Home / Blog / Disruptive Technologies in extreme automation impacting beyond 2040 I

Disruptive Technologies in extreme automation impacting beyond 2040 I

In the technologies that, according to the Imperial College foresight study, will have a disruptive impact beyond 2040 let’s now consider the one related to extreme automation: Swarm robotics, Battlefield robots and AI board members and politicians.

Swarm Robotics

What’s a (photoshopped) bee doing on Mars? It is announcing a NASA research project to use robotic swarms -bee like- to explore Mars. Credit: NASA

Robots are becoming more and more autonomous. At the same time they are becoming more flexible and are equipped with a variety of “tools” increasing their usability in many areas. Bringing these robots to the market is an exercise of balancing performances with cost. It is obvious that the simpler the robot the easier it is to manufacture (and maintain) and the lower its cost. At the same time, increasing its complexity would extend its capability and possibility of use. An intermediate approach is to use several simpler robots cooperating to perform more complex tasks.

We can see this approach at work in natural systems: ants and bees are clear examples, but they are not alone. We, human being, are also another example: when we work, as we do, as a community we can do much more than what any single individual can do, and that goes both in creating artefacts (like a car or a city!) and in creating knowledge. The total is greater then the sum of its parts.

Probably we are the first species that has become so good in harvesting the intellectual capacity of individuals to create a higher intellectual capacity. Till some time ago this increased capacity was created by one human exposed to knowledge created by other humans, now it is starting to happen in machines able to leverage on our knowledge to create new knowledge – through deep learning / artificial intelligence.

Cooperation, in general, does not come for free. So if you want to have simpler entities communicating to create a more valuable output you need to “invest” in communications. However, there are examples where communication is not explicit, it does not require effort. Rather it is implicit (see the discussion on implicit communications in the SAS initiative White Paper) and as such does not require an extra effort. Welcome to Swarms!

Bees and ants invest very little in “communications”, by far they use implicit communications. By flapping its wings (not sure if bees do flap their wings….but you get the point) the bee temperature increases and this increase is perceived by other nearby bees that change their behaviour. Ants leave a trail of odorous molecules and this trail affect the behaviour of other ants. The evolution did the trick of transforming these implicit messages in higher level community behaviour.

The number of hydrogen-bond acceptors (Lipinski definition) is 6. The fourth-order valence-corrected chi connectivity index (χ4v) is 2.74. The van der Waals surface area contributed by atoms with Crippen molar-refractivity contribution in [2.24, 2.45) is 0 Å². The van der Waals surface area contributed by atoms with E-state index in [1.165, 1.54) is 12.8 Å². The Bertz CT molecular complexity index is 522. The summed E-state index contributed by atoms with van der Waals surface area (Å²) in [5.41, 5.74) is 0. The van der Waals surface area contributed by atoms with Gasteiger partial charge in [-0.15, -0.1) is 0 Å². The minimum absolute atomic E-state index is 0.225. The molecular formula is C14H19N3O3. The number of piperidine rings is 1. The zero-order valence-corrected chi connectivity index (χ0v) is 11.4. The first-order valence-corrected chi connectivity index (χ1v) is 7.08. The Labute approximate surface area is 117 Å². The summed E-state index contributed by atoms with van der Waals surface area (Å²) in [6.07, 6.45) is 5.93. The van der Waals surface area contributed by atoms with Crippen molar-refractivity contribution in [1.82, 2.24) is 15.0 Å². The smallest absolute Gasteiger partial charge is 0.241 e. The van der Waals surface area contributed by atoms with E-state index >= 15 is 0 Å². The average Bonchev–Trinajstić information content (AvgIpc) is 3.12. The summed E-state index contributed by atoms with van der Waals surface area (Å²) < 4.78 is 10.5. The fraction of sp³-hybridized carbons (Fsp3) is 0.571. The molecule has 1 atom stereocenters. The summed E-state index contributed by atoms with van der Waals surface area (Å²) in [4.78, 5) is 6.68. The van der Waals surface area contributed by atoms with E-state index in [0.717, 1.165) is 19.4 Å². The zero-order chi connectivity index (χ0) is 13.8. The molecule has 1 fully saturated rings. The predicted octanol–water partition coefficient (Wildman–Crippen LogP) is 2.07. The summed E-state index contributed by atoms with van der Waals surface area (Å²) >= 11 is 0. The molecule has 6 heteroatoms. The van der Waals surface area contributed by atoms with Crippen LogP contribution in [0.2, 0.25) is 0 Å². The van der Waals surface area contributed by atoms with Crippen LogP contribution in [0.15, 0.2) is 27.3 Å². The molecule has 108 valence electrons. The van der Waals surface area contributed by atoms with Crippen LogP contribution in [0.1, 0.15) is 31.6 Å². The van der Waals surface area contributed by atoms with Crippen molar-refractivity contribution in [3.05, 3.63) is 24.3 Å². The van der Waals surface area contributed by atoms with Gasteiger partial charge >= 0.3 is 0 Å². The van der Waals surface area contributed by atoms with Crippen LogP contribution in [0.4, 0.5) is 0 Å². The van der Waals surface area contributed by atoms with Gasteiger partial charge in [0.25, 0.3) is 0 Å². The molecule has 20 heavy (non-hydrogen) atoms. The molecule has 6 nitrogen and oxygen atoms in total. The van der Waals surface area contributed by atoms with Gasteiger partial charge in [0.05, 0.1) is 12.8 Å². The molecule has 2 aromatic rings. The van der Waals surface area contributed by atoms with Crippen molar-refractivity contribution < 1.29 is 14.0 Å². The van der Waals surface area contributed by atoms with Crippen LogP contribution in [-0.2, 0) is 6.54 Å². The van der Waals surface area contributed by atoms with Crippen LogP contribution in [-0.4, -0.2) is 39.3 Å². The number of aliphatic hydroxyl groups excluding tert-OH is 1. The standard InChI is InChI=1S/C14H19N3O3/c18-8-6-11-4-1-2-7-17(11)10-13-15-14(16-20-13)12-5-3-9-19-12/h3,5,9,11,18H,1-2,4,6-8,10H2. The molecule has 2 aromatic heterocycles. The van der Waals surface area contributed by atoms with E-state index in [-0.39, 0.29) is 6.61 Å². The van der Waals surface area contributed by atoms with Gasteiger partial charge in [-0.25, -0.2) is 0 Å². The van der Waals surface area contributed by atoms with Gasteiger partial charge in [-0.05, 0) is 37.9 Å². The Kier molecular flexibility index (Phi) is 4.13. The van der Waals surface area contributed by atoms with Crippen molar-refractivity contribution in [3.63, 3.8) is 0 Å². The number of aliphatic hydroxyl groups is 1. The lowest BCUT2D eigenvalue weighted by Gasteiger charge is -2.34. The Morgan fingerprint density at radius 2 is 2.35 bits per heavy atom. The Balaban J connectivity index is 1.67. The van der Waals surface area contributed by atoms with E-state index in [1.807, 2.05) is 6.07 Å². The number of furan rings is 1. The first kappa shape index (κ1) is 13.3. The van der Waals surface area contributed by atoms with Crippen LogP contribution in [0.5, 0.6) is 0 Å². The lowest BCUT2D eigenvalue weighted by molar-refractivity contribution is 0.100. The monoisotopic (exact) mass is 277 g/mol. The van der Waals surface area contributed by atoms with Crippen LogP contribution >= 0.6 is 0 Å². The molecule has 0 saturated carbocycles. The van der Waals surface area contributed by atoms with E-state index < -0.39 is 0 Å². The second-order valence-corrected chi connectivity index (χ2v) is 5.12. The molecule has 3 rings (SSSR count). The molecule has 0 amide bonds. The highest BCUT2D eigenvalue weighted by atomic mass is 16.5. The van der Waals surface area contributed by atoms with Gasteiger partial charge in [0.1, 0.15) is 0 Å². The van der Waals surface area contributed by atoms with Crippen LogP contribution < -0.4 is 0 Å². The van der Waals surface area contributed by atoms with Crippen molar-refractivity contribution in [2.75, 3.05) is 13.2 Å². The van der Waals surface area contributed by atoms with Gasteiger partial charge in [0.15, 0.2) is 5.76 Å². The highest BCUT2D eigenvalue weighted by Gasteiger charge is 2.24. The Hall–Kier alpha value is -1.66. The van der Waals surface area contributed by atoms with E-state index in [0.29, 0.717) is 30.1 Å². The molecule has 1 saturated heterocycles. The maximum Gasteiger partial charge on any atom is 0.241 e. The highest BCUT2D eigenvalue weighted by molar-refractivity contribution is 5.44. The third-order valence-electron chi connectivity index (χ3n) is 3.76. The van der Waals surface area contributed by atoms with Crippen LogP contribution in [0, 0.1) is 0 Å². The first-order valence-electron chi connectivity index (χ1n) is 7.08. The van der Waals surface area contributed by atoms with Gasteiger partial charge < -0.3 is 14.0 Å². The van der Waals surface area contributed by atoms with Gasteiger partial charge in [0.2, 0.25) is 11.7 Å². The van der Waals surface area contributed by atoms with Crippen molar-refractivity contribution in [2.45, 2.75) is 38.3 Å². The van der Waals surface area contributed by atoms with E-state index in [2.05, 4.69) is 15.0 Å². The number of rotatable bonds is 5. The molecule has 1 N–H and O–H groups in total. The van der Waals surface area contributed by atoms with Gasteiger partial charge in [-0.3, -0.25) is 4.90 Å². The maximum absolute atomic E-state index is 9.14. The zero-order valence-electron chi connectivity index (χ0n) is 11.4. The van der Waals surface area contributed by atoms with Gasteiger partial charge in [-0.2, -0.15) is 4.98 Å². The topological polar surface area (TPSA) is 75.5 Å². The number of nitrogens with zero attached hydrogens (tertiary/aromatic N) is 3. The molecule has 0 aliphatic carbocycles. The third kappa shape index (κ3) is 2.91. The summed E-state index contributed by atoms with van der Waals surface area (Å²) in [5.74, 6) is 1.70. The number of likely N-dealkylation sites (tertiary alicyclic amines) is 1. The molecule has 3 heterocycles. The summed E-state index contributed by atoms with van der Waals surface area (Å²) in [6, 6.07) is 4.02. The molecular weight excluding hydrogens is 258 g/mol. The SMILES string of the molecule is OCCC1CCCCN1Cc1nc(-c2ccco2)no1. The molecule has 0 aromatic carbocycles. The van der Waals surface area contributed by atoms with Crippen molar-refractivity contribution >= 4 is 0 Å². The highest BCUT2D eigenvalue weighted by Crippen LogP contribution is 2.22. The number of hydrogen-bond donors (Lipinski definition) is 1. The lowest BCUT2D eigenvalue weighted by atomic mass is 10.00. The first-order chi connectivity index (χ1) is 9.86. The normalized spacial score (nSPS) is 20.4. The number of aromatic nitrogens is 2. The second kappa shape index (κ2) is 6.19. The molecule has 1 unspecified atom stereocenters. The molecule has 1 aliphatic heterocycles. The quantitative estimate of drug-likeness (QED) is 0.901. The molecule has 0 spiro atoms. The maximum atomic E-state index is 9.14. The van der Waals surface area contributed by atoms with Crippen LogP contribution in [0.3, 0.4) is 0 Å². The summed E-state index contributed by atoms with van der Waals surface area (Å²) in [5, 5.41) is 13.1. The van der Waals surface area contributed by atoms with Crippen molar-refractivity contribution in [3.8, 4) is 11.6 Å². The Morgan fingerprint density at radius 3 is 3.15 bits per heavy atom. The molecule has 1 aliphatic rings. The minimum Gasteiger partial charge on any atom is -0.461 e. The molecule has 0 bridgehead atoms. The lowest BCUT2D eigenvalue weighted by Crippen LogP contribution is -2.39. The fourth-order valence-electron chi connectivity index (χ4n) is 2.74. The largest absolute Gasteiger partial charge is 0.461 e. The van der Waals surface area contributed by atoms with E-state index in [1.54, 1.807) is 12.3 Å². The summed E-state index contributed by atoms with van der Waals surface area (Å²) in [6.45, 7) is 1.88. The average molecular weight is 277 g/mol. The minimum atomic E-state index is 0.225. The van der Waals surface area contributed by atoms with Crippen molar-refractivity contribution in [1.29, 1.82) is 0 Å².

Scientists are trying to do the same with robots: swarm robotics.

They are foreseeing a broad variety of applications, from Mars exploration to characterising a geographical area, from sensing in the sea to a future health care.

Multiple robots are already applied in agriculture coordinating among them the various activities. They are not a swarm though. To make a swarm you would need many more and communications would have to be implicit. Credit: Xaver Robots

The basic principle is common to all applications: use a multitude, from ten to ten thousands simple robots each one behaving according to simple rules that connect its behaviour to the environment leading to a self orchestrating behaviour, just like bees … and humans!

In the coming decades these “simple” robots will become more sophisticated and the relations among them will also become more sophisticated (as is the one orchestrating neurones in our brain) giving rise to the emergence of intelligent behaviour. It is therefore reasonable to expect in the 2040 timeframe a disruption from swarm robotics in several areas, from the inside of our bodies to the environment to the planetary exploration.

Notice that in swarms there is no single control point and that as single participants in the swam (robot) are self influencing one another in a dynamically evolving way, as we are expecting to happen in the future when robots will be able to learn and evolve based on experience, it will become difficult to predict the behaviour and this raises legal and ethical issues (who is in charge in the setting up of the framework of evolution and who will be responsible for unplanned -undesired- behaviour?).


About Roberto Saracco

Roberto Saracco fell in love with technology and its implications long time ago. His background is in math and computer science. Until April 2017 he led the EIT Digital Italian Node and then was head of the Industrial Doctoral School of EIT Digital up to September 2018. Previously, up to December 2011 he was the Director of the Telecom Italia Future Centre in Venice, looking at the interplay of technology evolution, economics and society. At the turn of the century he led a World Bank-Infodev project to stimulate entrepreneurship in Latin America. He is a senior member of IEEE where he leads the New Initiative Committee and co-chairs the Digital Reality Initiative. He is a member of the IEEE in 2050 Ad Hoc Committee. He teaches a Master course on Technology Forecasting and Market impact at the University of Trento. He has published over 100 papers in journals and magazines and 14 books.